Given the divergence of handspinning skills across and within cultures, an inquiry into the background of the experimental spinners is necessary. The TTTC experiments are carried out by two “experienced textile technicians,” who are introduced by name, country and profession, but without further information regarding their spinning experience (Mårtensson et al., 2006a: 3). Two individuals is an extremely small study sample and while following the CTR policy of using “at least two” craftspeople to conduct an experiment (Mårtensson et al., 2006a: 3; Mårtensson et al., 2009: 379), it does not seem sufficient to test differences between individuals as opposed to tools.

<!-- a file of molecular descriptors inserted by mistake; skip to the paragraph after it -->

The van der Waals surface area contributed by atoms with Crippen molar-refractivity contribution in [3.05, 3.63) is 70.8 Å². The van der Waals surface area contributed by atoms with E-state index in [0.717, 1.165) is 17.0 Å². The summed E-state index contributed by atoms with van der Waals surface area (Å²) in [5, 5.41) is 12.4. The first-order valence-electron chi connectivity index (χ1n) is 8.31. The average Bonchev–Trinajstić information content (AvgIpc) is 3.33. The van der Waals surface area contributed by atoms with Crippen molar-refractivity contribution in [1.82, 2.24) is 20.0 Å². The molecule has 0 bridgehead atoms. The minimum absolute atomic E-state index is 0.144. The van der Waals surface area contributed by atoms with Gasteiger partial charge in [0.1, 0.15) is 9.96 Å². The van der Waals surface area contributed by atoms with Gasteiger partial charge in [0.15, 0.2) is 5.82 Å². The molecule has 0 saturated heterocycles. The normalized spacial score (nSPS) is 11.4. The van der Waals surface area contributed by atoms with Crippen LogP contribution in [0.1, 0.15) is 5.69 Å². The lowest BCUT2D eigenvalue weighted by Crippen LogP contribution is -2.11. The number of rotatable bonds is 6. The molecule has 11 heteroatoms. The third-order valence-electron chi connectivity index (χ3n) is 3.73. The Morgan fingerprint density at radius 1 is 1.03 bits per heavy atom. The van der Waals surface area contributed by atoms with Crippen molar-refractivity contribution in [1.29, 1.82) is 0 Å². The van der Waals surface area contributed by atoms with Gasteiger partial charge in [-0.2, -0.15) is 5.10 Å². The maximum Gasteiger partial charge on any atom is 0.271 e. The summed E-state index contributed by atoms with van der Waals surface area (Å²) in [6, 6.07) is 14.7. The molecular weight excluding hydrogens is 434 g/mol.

There is reference to the importance of selecting people with different textile backgrounds (Mårtensson et al., 2006a), but since there is no detailed explanation of the respective textile backgrounds, the suitability of the study group is not demonstrated. One technician is from Denmark and one from Sweden, but the report does not explain where and from whom the women learned to spin, which is highly relevant to their style, tool familiarity and assumptions about correct methods (Minar, 2000: 94). For example, if either of them learned to spin from a contemporary professional teacher, from the Internet, or in another international situation, the method of spinning may be very generalised (Franquemont, 2009). This will differ from the methods of a Danish or Swedish grandmother passing on a continuous tradition from her own family. People tend to spin according to the way they were taught (Minar, 2000: 94), so this factor is very important when considering the textile background of an experimental technician.